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All finishing work on my watches is conducted at my workshop in Saskatoon, Canada. The only exception to this is the hand-turned guilloché, which is expertly executed by a skilled watchmaker in the USA using a Rose engine. Rose engine work demands intense focus, precision, and a wealth of expertise.

While the prototype showcases a variety of finishing techniques, my capabilities extend beyond these, as I continually strive to enhance my skills and knowledge. The finishes applied to the watches include:

  • Black/Flat polishing: Among the most challenging techniques to master, this finish is applied to certain steel parts and screws. It results in a mirror-like effect by achieving a perfectly flat surface that eliminates imperfections, thereby reducing oxidation and enhancing shine.

  • Bevelling: Nearly every component features hand polished bevels using diamond pastes. The architectural design of the SH1 movement incorporates 8 inward angles, where two bevels meet to form a sharp internal corner. This specific style of beveling can only be achieved and polished by hand, underscoring a commitment to hand-finishing.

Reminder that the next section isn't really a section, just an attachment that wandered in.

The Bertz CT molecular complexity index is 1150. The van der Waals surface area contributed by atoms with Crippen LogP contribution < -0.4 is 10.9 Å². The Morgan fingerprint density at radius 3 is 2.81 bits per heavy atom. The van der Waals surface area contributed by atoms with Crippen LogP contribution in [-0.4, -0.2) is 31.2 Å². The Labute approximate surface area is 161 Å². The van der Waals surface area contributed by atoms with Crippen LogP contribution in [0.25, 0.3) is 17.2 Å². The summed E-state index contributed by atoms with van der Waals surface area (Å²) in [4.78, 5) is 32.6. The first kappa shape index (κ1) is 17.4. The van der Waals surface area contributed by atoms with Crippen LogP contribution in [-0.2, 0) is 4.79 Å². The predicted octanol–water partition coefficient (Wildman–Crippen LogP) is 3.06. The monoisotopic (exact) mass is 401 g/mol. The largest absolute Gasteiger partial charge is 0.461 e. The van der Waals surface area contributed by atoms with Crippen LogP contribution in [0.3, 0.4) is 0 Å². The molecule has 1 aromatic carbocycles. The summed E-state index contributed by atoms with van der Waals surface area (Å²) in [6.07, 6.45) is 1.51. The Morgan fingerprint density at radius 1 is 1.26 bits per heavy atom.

• Perlage: Circular grained dots overlapping to conceal machining marks. Typically applied to non-visible areas such as the undersides of bridges, the dial side of the mainplate, and recessed surfaces.

  • Straight/Circular graining: Metal parts are meticulously moved across abrasive paper in straight or circular motions to create defined lines. This technique requires careful handling of flat components to ensure uniform patterns.

  • Snailing: Primarily used for wheels, this pattern involves applying abrasive paste in a swirling motion while rotating the parts in opposite directions, resulting in a distinctive snail-like pattern.

  • Frosting/sandblasting: Achieved by blasting small glass beads against the metal surface with compressed air, this technique creates a frosted texture. Varying the size of the beads allows for customization of the finish appearance.

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